And that is my cue to go all “hippie-liberal-feminist” on you guys. A woman should never be forced to carry a fetus to term, plain and simple. It does of course make me extremely uncomfortable to think about third-trimester abortions, just because at that fetus looks so much like a baby and is almost fully developed. In my opinion, 8 months is more than enough time to decide if you want to keep the baby or not. For that reason, abortions should be illegal after 28 weeks. But the mother has the right to choose before that point in the pregnancy. There should not be a law regulating what a woman can and can’t do with her body.

Noah D.
I am almost confused as to why there is so much contention over the issue of where life begins. The answer can be found with simple science and reasoning skills: when a sperm unites with an egg they fuse to form a new, unique entity, that albeit will parasitically feed off of its host for the next nine months, but, a majority of us will continue to feed off of our parents until we are well past twenty. This point of convergence clearly marks the point at which life begins, to argue otherwise is ludicrous. This cell has a distinct set of genes contained within its genetic code that already differentiate it from either of its parents, and, as all life, this child has unquantifiable value.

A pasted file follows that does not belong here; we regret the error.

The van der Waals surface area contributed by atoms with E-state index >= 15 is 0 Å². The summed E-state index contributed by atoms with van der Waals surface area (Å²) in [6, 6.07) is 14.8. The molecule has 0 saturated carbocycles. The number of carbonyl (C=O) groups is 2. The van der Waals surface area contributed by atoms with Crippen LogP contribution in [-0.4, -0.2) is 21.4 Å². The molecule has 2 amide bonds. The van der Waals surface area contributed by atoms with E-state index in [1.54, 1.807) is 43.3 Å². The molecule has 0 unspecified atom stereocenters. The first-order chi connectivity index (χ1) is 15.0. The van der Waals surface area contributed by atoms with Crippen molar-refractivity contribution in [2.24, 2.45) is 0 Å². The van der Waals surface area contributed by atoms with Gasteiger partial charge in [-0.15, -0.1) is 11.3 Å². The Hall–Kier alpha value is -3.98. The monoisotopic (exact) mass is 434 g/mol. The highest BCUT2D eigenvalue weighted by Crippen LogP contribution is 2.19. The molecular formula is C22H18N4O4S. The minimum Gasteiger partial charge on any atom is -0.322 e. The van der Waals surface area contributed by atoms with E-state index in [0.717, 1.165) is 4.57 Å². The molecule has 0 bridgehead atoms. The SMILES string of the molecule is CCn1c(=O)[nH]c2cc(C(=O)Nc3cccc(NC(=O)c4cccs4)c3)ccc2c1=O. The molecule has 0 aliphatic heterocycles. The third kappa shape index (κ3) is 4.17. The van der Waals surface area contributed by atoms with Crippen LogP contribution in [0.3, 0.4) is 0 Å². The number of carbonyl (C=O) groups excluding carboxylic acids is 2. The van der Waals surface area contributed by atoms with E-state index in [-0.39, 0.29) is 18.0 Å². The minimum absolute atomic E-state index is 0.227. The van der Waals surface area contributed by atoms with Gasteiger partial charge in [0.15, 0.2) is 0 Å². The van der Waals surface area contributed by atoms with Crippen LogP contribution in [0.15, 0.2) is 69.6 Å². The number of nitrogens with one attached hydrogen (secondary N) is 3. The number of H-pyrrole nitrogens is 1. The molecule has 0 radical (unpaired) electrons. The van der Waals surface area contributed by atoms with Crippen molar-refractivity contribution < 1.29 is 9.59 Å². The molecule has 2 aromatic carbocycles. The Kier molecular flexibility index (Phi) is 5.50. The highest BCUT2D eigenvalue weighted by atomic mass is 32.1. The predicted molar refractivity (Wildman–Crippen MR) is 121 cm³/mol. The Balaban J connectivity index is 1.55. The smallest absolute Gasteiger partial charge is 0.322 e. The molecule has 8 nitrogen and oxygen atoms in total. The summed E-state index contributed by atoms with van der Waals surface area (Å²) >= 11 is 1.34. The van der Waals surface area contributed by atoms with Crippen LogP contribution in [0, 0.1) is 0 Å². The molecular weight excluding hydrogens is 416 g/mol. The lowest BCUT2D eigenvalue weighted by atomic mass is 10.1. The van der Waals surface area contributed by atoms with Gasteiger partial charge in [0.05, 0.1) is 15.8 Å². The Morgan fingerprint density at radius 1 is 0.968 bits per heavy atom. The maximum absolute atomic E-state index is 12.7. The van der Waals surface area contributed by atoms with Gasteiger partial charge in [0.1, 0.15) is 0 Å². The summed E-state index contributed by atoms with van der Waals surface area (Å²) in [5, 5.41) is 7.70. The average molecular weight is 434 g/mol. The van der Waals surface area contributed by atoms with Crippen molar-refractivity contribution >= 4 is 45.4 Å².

To condone or accept abortion is to agree that either the child has no value or that its value is that to be determined by the mother, which in the case of abortion is none. To place the value of the human life below that of one’s convenience or other selfish ambition is to allow the brand of hypocrisy and savagery to be burned onto the side of humanity. Now do not be mistaken, I am not proclaiming the value of a fetus to be greater than all other things, I am simply stating the value that they posses; i.e. I would jump in front of a truck to save a baby in a stroller rolling into the road long before I would a handful of Petri dishes (but this bring up the issue of in vitro fertilization which is for a different day and a different discussion).